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The Jokhang


The Jokhang (大昭寺, dàzhāosì) – sometimes called Tshuglakhang (Cathedral), and the holiest temple in the Tibetan Buddhist world – can be somewhat unprepossessing from afar, but get closer and you’ll be swept up by the anticipation of the pilgrims and the almost palpable air of veneration. Inside, you’re in for one of the most unforgettable experiences in Tibet; some visitors end up returning day after day.

King Songtsen Gampo built the Jokhang in the seventh century to house the dowry brought by his Nepalese bride, Princess Bhrikuti, including the statue known as the Akshobhya Buddha. This later changed places with the Jowo Sakyamuni statue from Princess Wencheng’s dowry, which was initially installed in Ramoche temple, and which is now regarded as Tibet’s most sacred object. The site of the temple was decided by Princess Wencheng after consulting astrological charts, and confirmed by the king following a vision while meditating. However, construction was fraught with problems. Another vision revealed to the king and his queens was that beneath the land of Tibet lay a huge, sleeping demoness with her head in the east, feet to the west and heart beneath Lhasa. Only by building monasteries at suitable points to pin her to the earth, could construction of the Jokhang succeed. The king embarked on a scheme to construct twelve demon-suppressing temples: four around Lhasa, which included Trandruk, to pin her at hips and shoulders; a set of four farther away, to pin her at elbows and knees; and four even more distant, to pin her hands and feet. When these were finished, construction of the Jokhang began.

The main entrance to the Jokhang is from Barkhor Square (八角街广场, bājiaŏjiēguăngchăng), which is to the west of the temple and full of stalls selling prayer flags, white scarves (katag), incense and all manner of religious souvenirs. Two bulbous incense burners in front of the temple send out juniper smoke as an offering to the gods, and the two walled enclosures here contain three ancient engraved pillars. The tallest is inscribed with the Tibetan-Chinese agreement of 821 AD and reads: “Tibet and China shall abide by the frontiers of which they are now in occupation. All to the east is the country of Great China; and all to the west is, without question, the country of Great Tibet. Henceforth on neither side shall there be waging of war or seizing of territory”.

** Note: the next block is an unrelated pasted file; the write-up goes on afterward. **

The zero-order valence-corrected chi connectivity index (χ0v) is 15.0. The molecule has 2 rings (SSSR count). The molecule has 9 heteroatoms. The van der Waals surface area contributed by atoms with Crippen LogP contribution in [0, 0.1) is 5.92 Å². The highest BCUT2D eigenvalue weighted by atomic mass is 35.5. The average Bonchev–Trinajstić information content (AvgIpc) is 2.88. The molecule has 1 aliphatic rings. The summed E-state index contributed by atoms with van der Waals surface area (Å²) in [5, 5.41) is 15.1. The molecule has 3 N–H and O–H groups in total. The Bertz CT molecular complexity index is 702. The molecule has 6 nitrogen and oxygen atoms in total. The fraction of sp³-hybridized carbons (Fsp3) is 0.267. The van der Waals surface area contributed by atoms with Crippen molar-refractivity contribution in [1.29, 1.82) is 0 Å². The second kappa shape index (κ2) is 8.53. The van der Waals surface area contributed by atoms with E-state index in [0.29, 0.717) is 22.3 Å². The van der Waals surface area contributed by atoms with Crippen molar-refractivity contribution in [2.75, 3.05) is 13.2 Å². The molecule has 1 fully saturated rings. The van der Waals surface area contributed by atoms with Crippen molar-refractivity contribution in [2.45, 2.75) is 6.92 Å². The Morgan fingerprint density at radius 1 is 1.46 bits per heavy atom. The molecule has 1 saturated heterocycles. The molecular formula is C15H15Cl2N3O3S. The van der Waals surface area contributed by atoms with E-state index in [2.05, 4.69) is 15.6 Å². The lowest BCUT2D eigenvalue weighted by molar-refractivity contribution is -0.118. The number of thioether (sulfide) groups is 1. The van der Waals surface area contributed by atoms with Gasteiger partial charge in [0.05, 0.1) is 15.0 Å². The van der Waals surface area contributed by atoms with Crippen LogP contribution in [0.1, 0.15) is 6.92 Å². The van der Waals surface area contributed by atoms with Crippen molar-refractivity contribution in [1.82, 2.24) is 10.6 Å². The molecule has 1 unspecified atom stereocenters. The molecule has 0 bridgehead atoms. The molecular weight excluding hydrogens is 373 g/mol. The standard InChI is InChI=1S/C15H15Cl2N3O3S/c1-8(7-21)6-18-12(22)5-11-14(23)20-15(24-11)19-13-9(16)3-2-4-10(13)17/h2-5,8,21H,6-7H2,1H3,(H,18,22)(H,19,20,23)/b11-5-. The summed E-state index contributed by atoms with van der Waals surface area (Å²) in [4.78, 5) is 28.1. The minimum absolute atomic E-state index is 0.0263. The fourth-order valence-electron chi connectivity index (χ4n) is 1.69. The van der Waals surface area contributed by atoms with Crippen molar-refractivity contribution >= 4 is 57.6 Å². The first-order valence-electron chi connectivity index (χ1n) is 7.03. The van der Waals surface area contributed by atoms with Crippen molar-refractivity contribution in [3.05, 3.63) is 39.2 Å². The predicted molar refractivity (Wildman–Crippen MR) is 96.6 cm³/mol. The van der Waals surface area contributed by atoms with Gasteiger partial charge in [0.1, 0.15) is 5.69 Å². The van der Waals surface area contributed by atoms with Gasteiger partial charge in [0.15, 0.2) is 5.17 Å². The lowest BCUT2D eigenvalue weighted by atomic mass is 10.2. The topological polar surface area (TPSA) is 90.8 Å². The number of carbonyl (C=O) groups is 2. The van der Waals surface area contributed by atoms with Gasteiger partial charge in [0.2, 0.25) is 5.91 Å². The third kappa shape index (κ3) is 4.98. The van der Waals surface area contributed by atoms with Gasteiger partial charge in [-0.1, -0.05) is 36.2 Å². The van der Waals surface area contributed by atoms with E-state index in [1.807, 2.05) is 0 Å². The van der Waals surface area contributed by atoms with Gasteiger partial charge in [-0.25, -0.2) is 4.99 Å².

In front of the huge temple doors, a constant crowd of pilgrims prostrate themselves – you can hear the clack of the wooden protectors on their hands and the hiss as the wood moves along the flagstones when they lie flat on the ground. Head round the southern side to the visitors’ entrance to enter the main courtyard, where ceremonies and their preparations take place. Rows of tiny butter lamps burn on shelves along the far wall, and it’s a bustling scene as monks make butter statues and dough offerings and tend the lamps. Through a corridor in the north wall, with small chapels to left and right, you pass into the inner area of the temple. The central section, Kyilkhor Thil, houses statues galore, six of them considered particularly important. The most dramatic are the 6m-high Padmasambhava on the left, which dates from 1955, and the half-seated figure of Maitreya, the Buddha of the Future, to the right.

Devout pilgrims turn left to move clockwise and enter each chapel in turn to pray and make offerings. They don’t hang around, though; stand still to admire the statues and you’ll get trampled in the rush. Some of the wooden door frames and columns are original – the door frame of the Chapel of Chenresi, in the north, and the columns in front of the Chapel of Jowo Sakyamuni, in the east, were created by Niwari craftsmen from Nepal during the temple’s early years. As with all temples in Tibet, it’s often difficult to know exactly what you are looking at. Some of the statues are original, others were damaged during the Cultural Revolution and have been restored either slightly or extensively, and others are replicas; in any event, all are held in deep reverence by the pilgrims.

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